Christopher Cheung asks,
“…does choosing the suburbs have to mean saying goodbye to the conveniences and lifestyle of the city?
Urbanists are saying no. “Sprawl repair” and “retrofitting suburbia” have become popular terms in the past two decades. Many municipalities that have embraced suburbia in the past are taking action to transform their sprawls into healthier, more convenient and more diverse communities.”
“The suburbs can change and get better without transforming every square foot of its built form,” said Brent Toderian, Vancouver’s former chief planner, now a global consultant on city building.
At the very least, “you need to make the suburbs walkable,” said Toderian. “At minimum, you need sidewalks and street trees.”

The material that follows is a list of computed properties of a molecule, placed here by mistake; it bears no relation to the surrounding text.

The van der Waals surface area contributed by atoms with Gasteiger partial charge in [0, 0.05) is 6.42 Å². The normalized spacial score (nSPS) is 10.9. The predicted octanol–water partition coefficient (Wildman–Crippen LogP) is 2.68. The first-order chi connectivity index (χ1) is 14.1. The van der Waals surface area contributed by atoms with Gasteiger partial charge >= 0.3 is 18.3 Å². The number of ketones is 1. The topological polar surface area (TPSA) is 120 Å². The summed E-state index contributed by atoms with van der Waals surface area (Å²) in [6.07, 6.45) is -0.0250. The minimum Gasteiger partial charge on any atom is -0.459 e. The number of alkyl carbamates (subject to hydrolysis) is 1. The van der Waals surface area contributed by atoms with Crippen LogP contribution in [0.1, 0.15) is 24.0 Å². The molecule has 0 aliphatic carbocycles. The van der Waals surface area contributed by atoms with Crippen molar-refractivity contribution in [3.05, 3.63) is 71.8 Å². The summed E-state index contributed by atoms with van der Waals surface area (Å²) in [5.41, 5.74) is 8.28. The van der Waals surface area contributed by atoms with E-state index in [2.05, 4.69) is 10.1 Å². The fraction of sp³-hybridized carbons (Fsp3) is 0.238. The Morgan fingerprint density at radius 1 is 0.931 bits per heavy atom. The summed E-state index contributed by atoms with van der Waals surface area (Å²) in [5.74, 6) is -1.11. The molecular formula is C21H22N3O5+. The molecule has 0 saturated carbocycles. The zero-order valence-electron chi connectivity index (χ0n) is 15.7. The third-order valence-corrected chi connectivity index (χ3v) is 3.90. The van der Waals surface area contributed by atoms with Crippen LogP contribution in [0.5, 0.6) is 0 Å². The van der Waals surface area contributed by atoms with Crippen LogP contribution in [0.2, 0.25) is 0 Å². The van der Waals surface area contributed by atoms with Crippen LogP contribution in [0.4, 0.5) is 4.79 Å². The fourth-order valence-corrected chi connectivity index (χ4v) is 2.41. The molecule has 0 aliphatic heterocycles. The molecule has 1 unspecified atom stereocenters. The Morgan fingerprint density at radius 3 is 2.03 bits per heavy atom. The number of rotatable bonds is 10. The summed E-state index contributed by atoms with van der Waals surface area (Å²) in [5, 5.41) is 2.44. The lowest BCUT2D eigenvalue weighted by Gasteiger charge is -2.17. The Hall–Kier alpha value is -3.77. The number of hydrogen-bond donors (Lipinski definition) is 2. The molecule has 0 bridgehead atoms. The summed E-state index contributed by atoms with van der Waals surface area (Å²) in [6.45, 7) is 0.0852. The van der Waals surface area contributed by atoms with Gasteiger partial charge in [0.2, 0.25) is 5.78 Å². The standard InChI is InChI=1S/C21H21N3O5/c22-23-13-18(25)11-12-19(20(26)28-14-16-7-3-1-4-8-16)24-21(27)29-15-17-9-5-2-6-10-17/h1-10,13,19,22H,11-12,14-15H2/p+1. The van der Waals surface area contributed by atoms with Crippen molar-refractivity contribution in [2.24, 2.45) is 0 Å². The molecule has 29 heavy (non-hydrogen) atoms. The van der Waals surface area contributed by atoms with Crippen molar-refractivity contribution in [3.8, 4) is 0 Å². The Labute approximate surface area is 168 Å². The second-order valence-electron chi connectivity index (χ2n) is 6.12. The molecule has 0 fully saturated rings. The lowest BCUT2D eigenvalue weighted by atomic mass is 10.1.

Toderian also recommends mixed-use suburban centres that have higher density and are pedestrian, bike and transit-friendly. This evolution doesn’t mean doing away with cars; it means offering more choices so driving isn’t your only option if you need to get to work or grab a carton of milk.
“The conversation needs to be about true costs and consequences, as well as opportunities to do density well with great design,” he said. “Because if not, politicians could just suggest to their constituency that they’re protecting their city from density and change. That’s a dangerous, false narrative.”
Learn more about the Sprawl Repair Manual by Galina Tachieva.